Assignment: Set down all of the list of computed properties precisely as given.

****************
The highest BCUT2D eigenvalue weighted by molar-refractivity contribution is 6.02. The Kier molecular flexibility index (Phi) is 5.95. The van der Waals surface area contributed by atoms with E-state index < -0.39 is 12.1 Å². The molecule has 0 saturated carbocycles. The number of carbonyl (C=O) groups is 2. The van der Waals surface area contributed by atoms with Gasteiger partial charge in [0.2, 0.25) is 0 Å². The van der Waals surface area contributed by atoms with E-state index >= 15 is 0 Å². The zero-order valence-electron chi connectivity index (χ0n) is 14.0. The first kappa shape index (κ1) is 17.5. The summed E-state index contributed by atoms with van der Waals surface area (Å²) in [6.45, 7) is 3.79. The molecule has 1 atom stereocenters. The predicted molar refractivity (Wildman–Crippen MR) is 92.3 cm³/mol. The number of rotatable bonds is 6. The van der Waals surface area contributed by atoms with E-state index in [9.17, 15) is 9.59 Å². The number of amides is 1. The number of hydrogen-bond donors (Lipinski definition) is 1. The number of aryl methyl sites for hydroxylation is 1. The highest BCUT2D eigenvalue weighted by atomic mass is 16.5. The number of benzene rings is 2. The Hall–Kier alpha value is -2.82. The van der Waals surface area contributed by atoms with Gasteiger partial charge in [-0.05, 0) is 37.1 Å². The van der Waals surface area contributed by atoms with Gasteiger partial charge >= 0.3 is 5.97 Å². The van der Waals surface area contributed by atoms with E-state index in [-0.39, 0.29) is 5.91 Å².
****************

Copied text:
The highest BCUT2D eigenvalue weighted by molar-refractivity contribution is 6.02. The Kier molecular flexibility index (Phi) is 5.95. The van der Waals surface area contributed by atoms with E-state index < -0.39 is 12.1 Å². The molecule has 0 saturated carbocycles. The number of carbonyl (C=O) groups is 2. The van der Waals surface area contributed by atoms with Gasteiger partial charge in [0.2, 0.25) is 0 Å². The van der Waals surface area contributed by atoms with E-state index >= 15 is 0 Å². The zero-order valence-electron chi connectivity index (χ0n) is 14.0. The first kappa shape index (κ1) is 17.5. The summed E-state index contributed by atoms with van der Waals surface area (Å²) in [6.45, 7) is 3.79. The molecule has 1 atom stereocenters. The predicted molar refractivity (Wildman–Crippen MR) is 92.3 cm³/mol. The number of rotatable bonds is 6. The van der Waals surface area contributed by atoms with E-state index in [9.17, 15) is 9.59 Å². The number of amides is 1. The number of hydrogen-bond donors (Lipinski definition) is 1. The number of aryl methyl sites for hydroxylation is 1. The highest BCUT2D eigenvalue weighted by atomic mass is 16.5. The number of benzene rings is 2. The Hall–Kier alpha value is -2.82. The van der Waals surface area contributed by atoms with Gasteiger partial charge in [-0.05, 0) is 37.1 Å². The van der Waals surface area contributed by atoms with Gasteiger partial charge >= 0.3 is 5.97 Å². The van der Waals surface area contributed by atoms with E-state index in [-0.39, 0.29) is 5.91 Å².